This week, Brian Pincott, one of the left-wing members of Calgary City Council (#yyccc) tweeted about an article published by his former co-alderman, Joe Ceci. This article espoused the idea that government should legislate a “living wage”. Let us examine a few points Mr. Ceci makes:
We’d need to begin by valuing all working people, and all kinds of work even those jobs that get called or might appear to be easy, menial, dead-end, entry level, unskilled—jobs that don’t come with a whole lot of respect. We’d have to believe that if the work needs doing, then those doing it should be fairly compensated—and by fair I mean they should earn enough to live on, such as a living wage.
The free market does a very good job of valuing work. Someone needs a worker and is willing to pay a price, and workers who need money will take the job. Are there low paying jobs? Of course, because there are jobs that are unpleasant or of low value because it doesn’t require significant skill, aptitude, education or ability. Now if you want to speak in terms of so-called “social” value – there is no good way to measure that, because it is subjective. Who gets to decide what is valued? Mr. Ceci? Me? You?
In Alberta’s major urban areas, a living wage, that is, a wage that keeps you above the poverty line, for a single person working full-time is $12.50/hr with benefits or $13.75/hr without benefits. That works out to a yearly salary of $22,750 with benefits. Not really an exorbitant amount of money when you think about it. However in Alberta, just over one in eight workers, or 234,200 people, earn less than $12/hr.
Here is the first problem – the poverty line of which Mr. Ceci writes is not a poverty line set based on the actual cost of living in Alberta’s urban areas. It is a statistical value generated by Statistics Canada called the Low Income Cutoff. This is an income equal to half of the mean income across the country or in a given region or province. The problem for Mr. Ceci’s plan is that if you raised the wages of all quarter of a million workers who make less than $13.75/hr, the Low Income Cutoff would rise accordingly, leaving a similar number of people below the poverty line. This technique only works if you eventually make it so everyone in the economy makes the same wage. This is called communism.
But what of the impact on our larger society? Wouldn’t life get prohibitively more expensive if those serving my coffee, bagging my groceries, pumping my gas were paid a living wage for their efforts? Probably not. Things might get a little more expensive, but there would also be corresponding savings in our shared systems—health care, social services, the charitable sector, justice—because people were actually earning enough to live on. Think about what happens when people don’t earn enough to live on: they load up with another job or jobs, they frequent food banks, need Christmas hampers, require the support of social agencies, they spend more time away from the home trying to gather resources to just get by, they don’t get enough rest or relaxation, and educational or skill upgrading are the last things on their minds. They live in stressful life situations and they aren’t able to participate as full citizens in society.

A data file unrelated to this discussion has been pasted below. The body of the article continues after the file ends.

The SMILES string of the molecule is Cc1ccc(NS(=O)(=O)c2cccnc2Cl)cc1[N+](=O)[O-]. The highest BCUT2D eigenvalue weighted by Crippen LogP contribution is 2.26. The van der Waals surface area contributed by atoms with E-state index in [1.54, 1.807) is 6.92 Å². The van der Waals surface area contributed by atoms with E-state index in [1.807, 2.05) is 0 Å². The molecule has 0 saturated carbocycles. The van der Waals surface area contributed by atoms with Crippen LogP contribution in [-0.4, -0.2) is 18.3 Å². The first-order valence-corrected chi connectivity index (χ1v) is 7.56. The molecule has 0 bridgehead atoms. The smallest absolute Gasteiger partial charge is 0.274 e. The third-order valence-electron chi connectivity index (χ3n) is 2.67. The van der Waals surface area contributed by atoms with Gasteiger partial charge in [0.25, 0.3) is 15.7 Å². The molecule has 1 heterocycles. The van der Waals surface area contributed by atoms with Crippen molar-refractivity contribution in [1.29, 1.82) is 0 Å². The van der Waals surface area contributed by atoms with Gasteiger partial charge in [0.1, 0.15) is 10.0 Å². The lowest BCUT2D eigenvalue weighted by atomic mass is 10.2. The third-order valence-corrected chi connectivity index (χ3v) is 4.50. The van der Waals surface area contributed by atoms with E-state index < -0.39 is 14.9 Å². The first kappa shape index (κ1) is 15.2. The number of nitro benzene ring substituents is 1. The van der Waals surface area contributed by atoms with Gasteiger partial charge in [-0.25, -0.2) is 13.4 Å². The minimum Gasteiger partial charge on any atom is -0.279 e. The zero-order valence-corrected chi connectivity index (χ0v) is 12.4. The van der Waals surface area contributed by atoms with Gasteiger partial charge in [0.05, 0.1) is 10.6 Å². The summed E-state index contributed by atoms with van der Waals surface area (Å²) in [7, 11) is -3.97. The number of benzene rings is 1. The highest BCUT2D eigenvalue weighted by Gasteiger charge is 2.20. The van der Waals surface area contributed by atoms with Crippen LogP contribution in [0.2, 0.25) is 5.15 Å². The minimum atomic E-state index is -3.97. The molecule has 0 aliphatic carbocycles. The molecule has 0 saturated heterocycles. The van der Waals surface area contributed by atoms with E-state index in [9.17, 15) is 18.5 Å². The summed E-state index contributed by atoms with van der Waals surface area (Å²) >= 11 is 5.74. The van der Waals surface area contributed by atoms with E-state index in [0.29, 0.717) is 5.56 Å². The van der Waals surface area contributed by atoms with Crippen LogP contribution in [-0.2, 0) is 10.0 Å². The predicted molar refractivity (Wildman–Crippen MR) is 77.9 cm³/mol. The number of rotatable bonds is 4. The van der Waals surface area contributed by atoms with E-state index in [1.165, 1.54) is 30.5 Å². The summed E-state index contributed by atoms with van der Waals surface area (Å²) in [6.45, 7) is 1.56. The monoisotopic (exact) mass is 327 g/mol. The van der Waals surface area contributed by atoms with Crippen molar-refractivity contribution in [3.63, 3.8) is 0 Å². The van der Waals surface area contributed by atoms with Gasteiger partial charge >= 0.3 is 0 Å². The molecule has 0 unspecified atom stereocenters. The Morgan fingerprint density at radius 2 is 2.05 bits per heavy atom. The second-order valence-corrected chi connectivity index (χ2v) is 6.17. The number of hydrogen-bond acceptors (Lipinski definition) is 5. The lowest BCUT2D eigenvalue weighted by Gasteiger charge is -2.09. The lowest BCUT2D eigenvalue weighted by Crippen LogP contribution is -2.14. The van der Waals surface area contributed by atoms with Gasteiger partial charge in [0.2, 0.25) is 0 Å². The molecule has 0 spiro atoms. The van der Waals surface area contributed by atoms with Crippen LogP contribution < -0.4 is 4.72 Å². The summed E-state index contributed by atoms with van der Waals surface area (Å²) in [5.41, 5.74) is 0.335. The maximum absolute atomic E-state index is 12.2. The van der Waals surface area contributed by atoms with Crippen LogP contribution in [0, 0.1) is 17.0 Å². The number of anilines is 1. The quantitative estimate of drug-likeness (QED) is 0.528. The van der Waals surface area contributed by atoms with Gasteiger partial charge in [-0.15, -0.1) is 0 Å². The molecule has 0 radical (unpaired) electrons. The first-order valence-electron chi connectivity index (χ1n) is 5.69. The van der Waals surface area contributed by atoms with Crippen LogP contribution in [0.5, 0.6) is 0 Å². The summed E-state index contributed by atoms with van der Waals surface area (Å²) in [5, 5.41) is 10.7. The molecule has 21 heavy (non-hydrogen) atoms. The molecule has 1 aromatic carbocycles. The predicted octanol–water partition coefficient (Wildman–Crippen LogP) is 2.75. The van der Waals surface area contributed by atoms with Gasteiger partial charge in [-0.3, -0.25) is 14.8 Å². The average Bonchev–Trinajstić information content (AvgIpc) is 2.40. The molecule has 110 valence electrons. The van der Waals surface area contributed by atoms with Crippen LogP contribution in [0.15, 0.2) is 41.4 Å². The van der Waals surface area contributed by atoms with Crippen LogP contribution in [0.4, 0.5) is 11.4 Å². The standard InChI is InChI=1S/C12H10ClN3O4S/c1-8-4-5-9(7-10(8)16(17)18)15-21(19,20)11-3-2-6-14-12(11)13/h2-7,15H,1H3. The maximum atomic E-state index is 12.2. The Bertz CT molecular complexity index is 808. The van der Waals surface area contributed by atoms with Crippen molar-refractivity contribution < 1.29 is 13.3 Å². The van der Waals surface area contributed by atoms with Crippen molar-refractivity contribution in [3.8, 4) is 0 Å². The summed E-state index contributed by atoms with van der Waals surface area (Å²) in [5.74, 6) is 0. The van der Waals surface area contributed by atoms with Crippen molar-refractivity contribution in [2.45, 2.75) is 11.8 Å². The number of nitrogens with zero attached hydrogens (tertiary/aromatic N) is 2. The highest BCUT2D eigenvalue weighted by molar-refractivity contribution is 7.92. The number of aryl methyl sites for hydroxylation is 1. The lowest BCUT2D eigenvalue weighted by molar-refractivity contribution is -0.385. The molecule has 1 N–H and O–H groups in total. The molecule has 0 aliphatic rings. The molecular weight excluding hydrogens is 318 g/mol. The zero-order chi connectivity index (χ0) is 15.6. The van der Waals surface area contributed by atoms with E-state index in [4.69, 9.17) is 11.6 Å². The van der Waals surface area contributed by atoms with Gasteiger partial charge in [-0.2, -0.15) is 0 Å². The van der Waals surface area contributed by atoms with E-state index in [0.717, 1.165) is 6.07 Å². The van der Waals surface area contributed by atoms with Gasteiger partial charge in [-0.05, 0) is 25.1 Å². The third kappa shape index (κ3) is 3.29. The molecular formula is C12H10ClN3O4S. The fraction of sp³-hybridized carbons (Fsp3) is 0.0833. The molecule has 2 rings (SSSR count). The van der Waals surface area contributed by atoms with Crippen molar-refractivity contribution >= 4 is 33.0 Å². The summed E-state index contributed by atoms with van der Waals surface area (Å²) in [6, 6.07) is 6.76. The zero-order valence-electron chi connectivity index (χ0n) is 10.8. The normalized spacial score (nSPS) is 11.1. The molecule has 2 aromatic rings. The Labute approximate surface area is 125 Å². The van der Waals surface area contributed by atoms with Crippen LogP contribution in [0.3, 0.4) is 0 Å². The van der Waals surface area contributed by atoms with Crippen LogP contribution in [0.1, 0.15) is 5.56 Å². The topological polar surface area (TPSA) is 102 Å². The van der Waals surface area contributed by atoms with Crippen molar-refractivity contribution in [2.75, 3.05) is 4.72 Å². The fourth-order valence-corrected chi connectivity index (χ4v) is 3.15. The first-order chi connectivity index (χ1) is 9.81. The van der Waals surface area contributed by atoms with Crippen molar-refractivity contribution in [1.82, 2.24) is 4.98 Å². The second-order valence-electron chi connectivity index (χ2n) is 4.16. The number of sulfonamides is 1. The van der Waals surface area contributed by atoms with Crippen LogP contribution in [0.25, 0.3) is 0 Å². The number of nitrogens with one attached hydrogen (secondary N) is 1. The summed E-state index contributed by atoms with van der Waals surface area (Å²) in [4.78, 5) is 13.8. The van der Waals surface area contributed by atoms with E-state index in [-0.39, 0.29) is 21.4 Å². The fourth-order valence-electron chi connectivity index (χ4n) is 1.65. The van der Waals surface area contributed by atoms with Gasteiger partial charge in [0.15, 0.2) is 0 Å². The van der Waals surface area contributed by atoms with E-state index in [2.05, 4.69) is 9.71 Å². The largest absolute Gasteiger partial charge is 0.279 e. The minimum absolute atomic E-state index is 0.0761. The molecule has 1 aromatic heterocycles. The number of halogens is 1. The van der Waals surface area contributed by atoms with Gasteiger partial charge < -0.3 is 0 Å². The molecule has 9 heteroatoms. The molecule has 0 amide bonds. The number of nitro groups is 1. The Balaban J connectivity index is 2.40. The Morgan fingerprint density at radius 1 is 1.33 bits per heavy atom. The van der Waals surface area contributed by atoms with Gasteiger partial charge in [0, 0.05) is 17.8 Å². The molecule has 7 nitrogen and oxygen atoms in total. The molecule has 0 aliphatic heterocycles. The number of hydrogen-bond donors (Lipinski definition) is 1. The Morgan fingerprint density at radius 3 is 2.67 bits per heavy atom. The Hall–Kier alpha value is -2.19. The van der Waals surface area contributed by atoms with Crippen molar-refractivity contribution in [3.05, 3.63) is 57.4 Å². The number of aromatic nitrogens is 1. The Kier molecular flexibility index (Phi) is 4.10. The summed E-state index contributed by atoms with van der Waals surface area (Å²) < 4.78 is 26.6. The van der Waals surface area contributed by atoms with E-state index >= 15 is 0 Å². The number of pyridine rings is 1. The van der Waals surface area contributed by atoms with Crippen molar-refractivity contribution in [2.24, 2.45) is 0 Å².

This is where Mr. Ceci makes further logical errors. Services where human workers are necessary and cannot easily be reduced would necessarily see prices rise. Of course, these would be prices for all consumers, including those who make the so-called living wage. If the living wage was calculated based on the actual “cost of living”, then it would continually rise.
The second failing in his analysis is that of whether higher minimum wages have a negative impact on employment. And the answer is that drastic increases in minimum wages must have a negative impact on employment. Higher minimum wages will mean that employers who require low-skill labour will find ways to improve the productivity of these newly expensive workers, so that they can operate the business profitably with fewer workers. This may be through changes in work processes, or automation, or a combination of both.
High minimum wages are a giant penalty on low-productivity and low-skill workers. If a worker cannot provide an employer with at least $13.75 of value, then the employer cannot afford to pay them that wage. And they won’t, or they will be out of business very quickly.
Lew Rockwell of the Mises Institute says it very clearly:
The debate over minimum wage laws goes to the core of how we view the relationship between economics and politics. Politicians who enact these laws imagine themselves as central planners magically bringing compassion and high living standards into being with the stroke of a pen. People who support the laws have a flawed view of the market process that sees exploitation behind all exchange relationships.
The actual reality is this: The minimum wage is a violent imposition on the freedom of association that harms all of society in the long run.